In a number of seminars at a lot of universities or industry interactions one of the hot topics these days is efficient wireless power transfer and the pressing need and desirability of it. It is even more interesting given that wireless power is nothing new at all. One of the earliest patents in this area was given in 1900 to the legendary Nikola Tesla (Patent number: 649621) and there has been a discussion on it ever since. Probably now is the time to really realize Tesla’s vision with the number of devices of daily usage growing rapidly.
[Left Nikola Tesla | Right Alanson Sample, Intel Engineer Demonstrating WREL (Image Source)]
Intel has been at present working on what they call the Wireless Resonant Energy Link, which is based on the work of some MIT physicists. In the image above, an Intel engineer is seen demonstrating powering of a 60 W bulb wirelessly. Doing so requires more power than what is needed to charge a laptop. The implications of this technology can be immense. However the adverse effects of such technology on humans remain to be seen but are not viewed as a major impediment to its development.
Another area that is being discussed extensively these days is claytronics, catoms or simply programmable matter. Let’s take a brief digression into this before coming back to the original topic.
Claytronics: Claytronics seems to be one of the most futuristic and promising application areas of the intersection of Robotics, Swarm Intelligence and Computer Science among others. Claytronics is a field concerning reconfigurable nanoscale robots (which are called Claytronic Atoms or Catoms) which can operate as a swarm and can be desgined to form much more complex elements and perform complex tasks. These sub-millmeter computers eventually would have the ability to move around, communicate with other computers, and even electrostatically attach to each other to allow the swarm to take different shapes.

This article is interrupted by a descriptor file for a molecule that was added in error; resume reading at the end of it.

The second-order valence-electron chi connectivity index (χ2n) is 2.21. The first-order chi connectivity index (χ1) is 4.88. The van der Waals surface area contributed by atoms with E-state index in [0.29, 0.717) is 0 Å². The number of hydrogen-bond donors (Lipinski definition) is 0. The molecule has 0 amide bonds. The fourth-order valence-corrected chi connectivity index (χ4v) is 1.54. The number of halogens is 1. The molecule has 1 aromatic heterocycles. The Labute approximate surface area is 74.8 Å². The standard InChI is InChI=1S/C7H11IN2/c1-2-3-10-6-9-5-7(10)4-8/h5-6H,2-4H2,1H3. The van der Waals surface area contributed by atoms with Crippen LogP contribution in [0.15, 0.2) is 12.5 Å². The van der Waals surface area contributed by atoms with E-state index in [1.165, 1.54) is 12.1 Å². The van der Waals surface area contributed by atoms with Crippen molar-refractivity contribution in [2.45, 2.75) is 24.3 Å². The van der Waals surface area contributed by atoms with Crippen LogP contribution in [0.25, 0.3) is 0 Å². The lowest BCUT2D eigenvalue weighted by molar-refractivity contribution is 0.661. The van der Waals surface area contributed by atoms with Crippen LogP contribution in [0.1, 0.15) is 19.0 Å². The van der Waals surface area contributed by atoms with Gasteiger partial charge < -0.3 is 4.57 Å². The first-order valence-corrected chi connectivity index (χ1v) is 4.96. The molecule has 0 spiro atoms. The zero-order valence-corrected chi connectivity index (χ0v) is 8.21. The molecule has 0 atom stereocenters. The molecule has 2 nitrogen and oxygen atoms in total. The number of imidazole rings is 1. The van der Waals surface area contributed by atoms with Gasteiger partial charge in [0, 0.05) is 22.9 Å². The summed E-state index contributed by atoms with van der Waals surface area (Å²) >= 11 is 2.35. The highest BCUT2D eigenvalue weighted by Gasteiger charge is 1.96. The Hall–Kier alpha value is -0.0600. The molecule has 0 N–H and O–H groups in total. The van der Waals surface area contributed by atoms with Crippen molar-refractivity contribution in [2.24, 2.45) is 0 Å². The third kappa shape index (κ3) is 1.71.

Catoms also referred to as programmable matter could reconfigure to form almost any shape, take any color or texture. Some interesting speculations include that catoms could be morphed to form replicas of humans (for virtual meetings) as well. For a brief initiating idea have a look at the video below:
A senior researcher at Intel Jason Campbell has the following to say on just SOME possibilities that we could have in the future from programmable matter.
Think of a mobile device, My cell phone is too big to fit comfortably in my pocket and too small for my fingers. It’s worse if I try to watch movies or do my e-mail. But if I had 200 to 300 milliliters of catoms, I could have it take on the shape of the device that I need at that moment. For example, the catoms could be manipulated to create a larger keypad for text messaging. And when the device wasn’t being used, I could command it to form its smallest shape or even be a little squishy, so I can just drop it in my pocket.
Battery Powered Robots, An impediment to Research in SI based Robotic Systems:
There has been a lot of research going on swarm robotics. Taking just two examples, consider the work of James McLurkin of the CSAIL, MIT and the work at Ecole Polytechnique Federale de Lausanne (EPFL) in Lausanne, Switzerland. A lot of James’ work can be seen here, with a number of videos and papers available for download.
In the video below, a swarm of 278 miniature e-puck robots move around. All of them are battery powered. Battery powered robots can not only be a headache but a severe research impediment as the size of the swarm increases.
It thus would be very desirable that the swarm is wirelessly powered.
So, in short a lot of work is being done in the above two fields but what is also required is an intersection of the two, and this is exactly what Travis Deyle of Georgia Tech and Dr Matt Reynolds of Duke have done. Their work, Surface based wireless power transmission and bidirectional communication for autonomous robot swarms. presented at the IEEE ICRA this year details the construction of a 60cmx60cm surface that provides wireless power and bi-directional communication to an initial swarm of 5 line following robots. Each robot had a power consumption of about 200 mW.
[Image Courtesy : Travis Deyle]
An actual robot looks like the following in close up.